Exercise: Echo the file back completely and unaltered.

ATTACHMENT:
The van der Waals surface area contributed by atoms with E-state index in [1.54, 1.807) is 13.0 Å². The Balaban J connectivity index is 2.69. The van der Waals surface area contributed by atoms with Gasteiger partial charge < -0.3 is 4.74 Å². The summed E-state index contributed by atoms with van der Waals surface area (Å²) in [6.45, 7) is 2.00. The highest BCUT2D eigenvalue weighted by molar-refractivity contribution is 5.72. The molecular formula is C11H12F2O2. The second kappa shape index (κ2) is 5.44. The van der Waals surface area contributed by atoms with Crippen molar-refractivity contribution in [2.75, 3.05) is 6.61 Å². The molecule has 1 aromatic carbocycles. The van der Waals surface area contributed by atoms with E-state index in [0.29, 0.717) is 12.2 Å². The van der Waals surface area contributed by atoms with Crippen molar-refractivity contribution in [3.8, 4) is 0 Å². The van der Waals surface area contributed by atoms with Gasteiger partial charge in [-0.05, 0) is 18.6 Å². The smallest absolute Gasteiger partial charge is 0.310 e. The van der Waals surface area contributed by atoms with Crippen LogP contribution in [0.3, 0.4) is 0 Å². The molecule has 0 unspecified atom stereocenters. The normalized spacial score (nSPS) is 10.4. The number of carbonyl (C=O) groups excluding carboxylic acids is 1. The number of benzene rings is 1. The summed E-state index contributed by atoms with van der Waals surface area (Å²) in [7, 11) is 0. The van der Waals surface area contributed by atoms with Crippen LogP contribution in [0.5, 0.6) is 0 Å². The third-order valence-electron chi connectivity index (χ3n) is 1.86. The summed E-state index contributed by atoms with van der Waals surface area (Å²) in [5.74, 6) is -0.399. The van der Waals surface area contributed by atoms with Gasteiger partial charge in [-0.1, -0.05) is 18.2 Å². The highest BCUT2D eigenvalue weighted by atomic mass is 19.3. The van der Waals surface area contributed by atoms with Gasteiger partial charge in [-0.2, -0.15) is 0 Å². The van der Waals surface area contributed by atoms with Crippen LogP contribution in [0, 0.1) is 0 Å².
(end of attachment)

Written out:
The van der Waals surface area contributed by atoms with E-state index in [1.54, 1.807) is 13.0 Å². The Balaban J connectivity index is 2.69. The van der Waals surface area contributed by atoms with Gasteiger partial charge < -0.3 is 4.74 Å². The summed E-state index contributed by atoms with van der Waals surface area (Å²) in [6.45, 7) is 2.00. The highest BCUT2D eigenvalue weighted by molar-refractivity contribution is 5.72. The molecular formula is C11H12F2O2. The second kappa shape index (κ2) is 5.44. The van der Waals surface area contributed by atoms with Crippen molar-refractivity contribution in [2.75, 3.05) is 6.61 Å². The molecule has 1 aromatic carbocycles. The van der Waals surface area contributed by atoms with E-state index in [0.29, 0.717) is 12.2 Å². The van der Waals surface area contributed by atoms with Crippen molar-refractivity contribution in [3.8, 4) is 0 Å². The van der Waals surface area contributed by atoms with Gasteiger partial charge in [-0.05, 0) is 18.6 Å². The smallest absolute Gasteiger partial charge is 0.310 e. The van der Waals surface area contributed by atoms with Crippen LogP contribution in [0.3, 0.4) is 0 Å². The molecule has 0 unspecified atom stereocenters. The normalized spacial score (nSPS) is 10.4. The number of carbonyl (C=O) groups excluding carboxylic acids is 1. The number of benzene rings is 1. The summed E-state index contributed by atoms with van der Waals surface area (Å²) in [7, 11) is 0. The van der Waals surface area contributed by atoms with Crippen LogP contribution in [0.5, 0.6) is 0 Å². The third-order valence-electron chi connectivity index (χ3n) is 1.86. The summed E-state index contributed by atoms with van der Waals surface area (Å²) in [5.74, 6) is -0.399. The van der Waals surface area contributed by atoms with Gasteiger partial charge in [-0.1, -0.05) is 18.2 Å². The highest BCUT2D eigenvalue weighted by atomic mass is 19.3. The van der Waals surface area contributed by atoms with Gasteiger partial charge in [-0.2, -0.15) is 0 Å². The van der Waals surface area contributed by atoms with Crippen LogP contribution in [0, 0.1) is 0 Å².